Last summer, researchers from Mars Inc. and UC Davis announced the "discovery" of a variety of corn grown in Oaxaca that fixes its own nitrogen through mucus-covered aerial roots. Their study, in the journal PLOS Biology, touched off a debate—in Mexico and beyond—about the effectiveness of global policies designed to safeguard the genetic resources of indigenous communities, according to FERN's latest story, published with Yale Environment 360.
American farmers, having endured the wettest 12 months in well over a hundred years and facing predictions that this could be the soggy new normal for the nation’s midsection, are looking at a variety of ways to speed up their processes next year, according to Bloomberg.
A faith-based nonprofit group is mobilizing farmers across Iowa to become evangelists in the movement to battle climate change — and it is getting a welcome reception, according to FERN’s latest story, produced in collaboration with Mother Jones. The story, written by Brian Barth, says the Iowa branch of Interfaith Power and Light convened a series of meetings, aiming “to round up a 100-strong squad of farmers who are willing to speak publicly about agriculture as a climate solution” ahead of the 2020 presidential caucuses in Iowa. (No paywall)
Since President Trump took office, the USDA "has refused to publicize dozens of government-funded studies that carry warnings about the effects of climate change," reports Politico on Sunday. In a lengthy piece, it said at least 45 studies produced by the Agricultural Research Service (ARS) did not receive any promotion, including a groundbreaking report that rice loses its vitamins in a carbon-rich atmosphere.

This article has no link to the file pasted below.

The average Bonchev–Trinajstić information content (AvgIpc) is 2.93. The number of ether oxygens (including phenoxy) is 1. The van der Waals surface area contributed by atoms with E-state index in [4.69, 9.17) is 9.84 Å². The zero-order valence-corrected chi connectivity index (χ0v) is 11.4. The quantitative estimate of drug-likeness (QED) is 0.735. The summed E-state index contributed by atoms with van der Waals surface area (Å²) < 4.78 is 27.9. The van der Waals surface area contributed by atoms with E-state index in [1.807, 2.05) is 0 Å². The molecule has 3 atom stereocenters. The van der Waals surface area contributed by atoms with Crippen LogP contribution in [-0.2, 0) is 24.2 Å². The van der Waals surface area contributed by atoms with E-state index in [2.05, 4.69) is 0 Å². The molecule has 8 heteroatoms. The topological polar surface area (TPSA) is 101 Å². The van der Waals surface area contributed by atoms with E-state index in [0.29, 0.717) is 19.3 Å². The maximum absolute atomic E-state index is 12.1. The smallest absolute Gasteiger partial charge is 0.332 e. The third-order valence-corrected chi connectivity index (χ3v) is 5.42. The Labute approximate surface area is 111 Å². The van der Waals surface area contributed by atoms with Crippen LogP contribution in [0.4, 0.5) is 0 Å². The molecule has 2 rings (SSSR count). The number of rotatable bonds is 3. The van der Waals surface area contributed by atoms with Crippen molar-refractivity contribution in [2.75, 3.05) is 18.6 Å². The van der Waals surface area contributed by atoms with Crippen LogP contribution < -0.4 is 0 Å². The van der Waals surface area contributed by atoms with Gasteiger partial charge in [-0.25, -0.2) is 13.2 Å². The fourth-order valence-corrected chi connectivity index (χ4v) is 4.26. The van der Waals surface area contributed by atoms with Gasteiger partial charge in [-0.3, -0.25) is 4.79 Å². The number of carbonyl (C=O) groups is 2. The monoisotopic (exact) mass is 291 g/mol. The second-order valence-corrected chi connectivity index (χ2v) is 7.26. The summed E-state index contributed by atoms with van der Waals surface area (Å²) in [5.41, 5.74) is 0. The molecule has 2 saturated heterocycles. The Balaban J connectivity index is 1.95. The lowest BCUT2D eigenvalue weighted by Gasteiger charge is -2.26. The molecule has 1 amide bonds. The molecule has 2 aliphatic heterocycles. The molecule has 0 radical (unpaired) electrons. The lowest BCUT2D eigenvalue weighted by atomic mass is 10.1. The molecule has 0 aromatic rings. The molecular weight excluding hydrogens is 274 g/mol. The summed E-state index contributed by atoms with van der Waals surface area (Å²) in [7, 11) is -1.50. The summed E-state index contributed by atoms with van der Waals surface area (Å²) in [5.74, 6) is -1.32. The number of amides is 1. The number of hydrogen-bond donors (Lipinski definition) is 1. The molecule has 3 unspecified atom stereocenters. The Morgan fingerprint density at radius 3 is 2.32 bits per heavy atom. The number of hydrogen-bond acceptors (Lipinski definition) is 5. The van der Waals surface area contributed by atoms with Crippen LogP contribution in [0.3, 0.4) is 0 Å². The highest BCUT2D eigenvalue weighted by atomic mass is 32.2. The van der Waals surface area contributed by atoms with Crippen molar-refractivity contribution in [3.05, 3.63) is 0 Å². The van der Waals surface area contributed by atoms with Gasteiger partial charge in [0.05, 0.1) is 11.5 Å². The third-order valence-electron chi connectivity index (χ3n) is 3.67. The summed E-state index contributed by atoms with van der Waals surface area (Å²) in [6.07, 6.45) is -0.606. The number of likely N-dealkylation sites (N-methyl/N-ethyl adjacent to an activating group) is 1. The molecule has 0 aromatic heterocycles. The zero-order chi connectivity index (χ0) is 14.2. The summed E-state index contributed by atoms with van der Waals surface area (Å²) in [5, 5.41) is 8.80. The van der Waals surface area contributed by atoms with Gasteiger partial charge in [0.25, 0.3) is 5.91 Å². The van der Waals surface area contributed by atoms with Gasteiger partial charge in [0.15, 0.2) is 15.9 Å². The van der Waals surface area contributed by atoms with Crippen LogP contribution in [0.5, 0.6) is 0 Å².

Agriculture Secretary Sonny Perdue expressed support for carbon markets for farmers during a meeting, Rep. Chellie Pingree said on Monday. An upcoming agriculture appropriations bill will likely include language that urges USDA to research the possibility of such markets, added the Maine …
Americans eat only a small number of sea creatures of seafood—namely salmon, shrimp and tilapia. But the world’s warming oceans are shifting undersea ecosystems in a way that will force us to expand our minds and palates, reports Ben Goldfarb in FERN's latest story, published with EatingWell.(No paywall)
Timothy A. Wise spent four years researching the industrialization of agriculture and the influence of agribusiness on policy creation around the world. Everywhere he traveled, he saw how governments and philanthropies have committed to a vision of hunger eradication that heralds industrial, large-scale agriculture. His new book, Eating Tomorrow: Agribusiness, Family Farmers, and the Battle for the Future of Food, details how this vision has largely failed to bring countries closer to food security even as it has imperiled our water, soil, and farming communities.(No paywall)
Researchers analyzed centuries of tree-ring data and found that human-generated greenhouse gases were driving drought conditions around the world as early as 1900, according to a study published Wednesday in the journal Nature. The study, described by National Geographic as the “first of its kind,” substantially confirms what climate models have shown.
From invasive pests and drought to longer growing seasons and floods, climate change is reshuffling our system of agriculture, reports The New York Times in a piece that summarizes how these new realities are affecting 11 crops.
Former congressman and Democratic presidential candidate Beto O'Rourke unveiled a $5-trillion climate plan Tuesday that calls for reaching net zero carbon emissions by 2050, and includes a number of agricultural initiatives to reduce and mitigate greenhouse-gas emissions on farms and deal with extreme weather events.